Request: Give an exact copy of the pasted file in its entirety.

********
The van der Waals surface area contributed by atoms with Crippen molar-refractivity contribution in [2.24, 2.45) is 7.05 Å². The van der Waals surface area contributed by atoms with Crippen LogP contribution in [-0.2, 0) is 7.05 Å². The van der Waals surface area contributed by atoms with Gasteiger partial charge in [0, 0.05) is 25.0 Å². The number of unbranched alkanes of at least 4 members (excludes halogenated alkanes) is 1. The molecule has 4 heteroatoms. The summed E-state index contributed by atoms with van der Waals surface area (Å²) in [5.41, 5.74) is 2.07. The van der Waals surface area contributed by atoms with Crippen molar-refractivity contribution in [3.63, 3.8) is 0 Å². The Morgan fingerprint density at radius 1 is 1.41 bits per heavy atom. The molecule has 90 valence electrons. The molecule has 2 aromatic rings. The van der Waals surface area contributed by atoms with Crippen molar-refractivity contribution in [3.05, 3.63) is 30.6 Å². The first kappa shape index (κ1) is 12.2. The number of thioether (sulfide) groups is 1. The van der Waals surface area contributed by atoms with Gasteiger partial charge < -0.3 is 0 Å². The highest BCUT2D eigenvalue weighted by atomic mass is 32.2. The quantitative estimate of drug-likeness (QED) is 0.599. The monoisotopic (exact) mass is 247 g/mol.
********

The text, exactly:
The van der Waals surface area contributed by atoms with Crippen molar-refractivity contribution in [2.24, 2.45) is 7.05 Å². The van der Waals surface area contributed by atoms with Crippen LogP contribution in [-0.2, 0) is 7.05 Å². The van der Waals surface area contributed by atoms with Gasteiger partial charge in [0, 0.05) is 25.0 Å². The number of unbranched alkanes of at least 4 members (excludes halogenated alkanes) is 1. The molecule has 4 heteroatoms. The summed E-state index contributed by atoms with van der Waals surface area (Å²) in [5.41, 5.74) is 2.07. The van der Waals surface area contributed by atoms with Crippen molar-refractivity contribution in [3.63, 3.8) is 0 Å². The Morgan fingerprint density at radius 1 is 1.41 bits per heavy atom. The molecule has 90 valence electrons. The molecule has 2 aromatic rings. The van der Waals surface area contributed by atoms with Crippen molar-refractivity contribution in [3.05, 3.63) is 30.6 Å². The first kappa shape index (κ1) is 12.2. The number of thioether (sulfide) groups is 1. The van der Waals surface area contributed by atoms with Gasteiger partial charge < -0.3 is 0 Å². The highest BCUT2D eigenvalue weighted by atomic mass is 32.2. The quantitative estimate of drug-likeness (QED) is 0.599. The monoisotopic (exact) mass is 247 g/mol.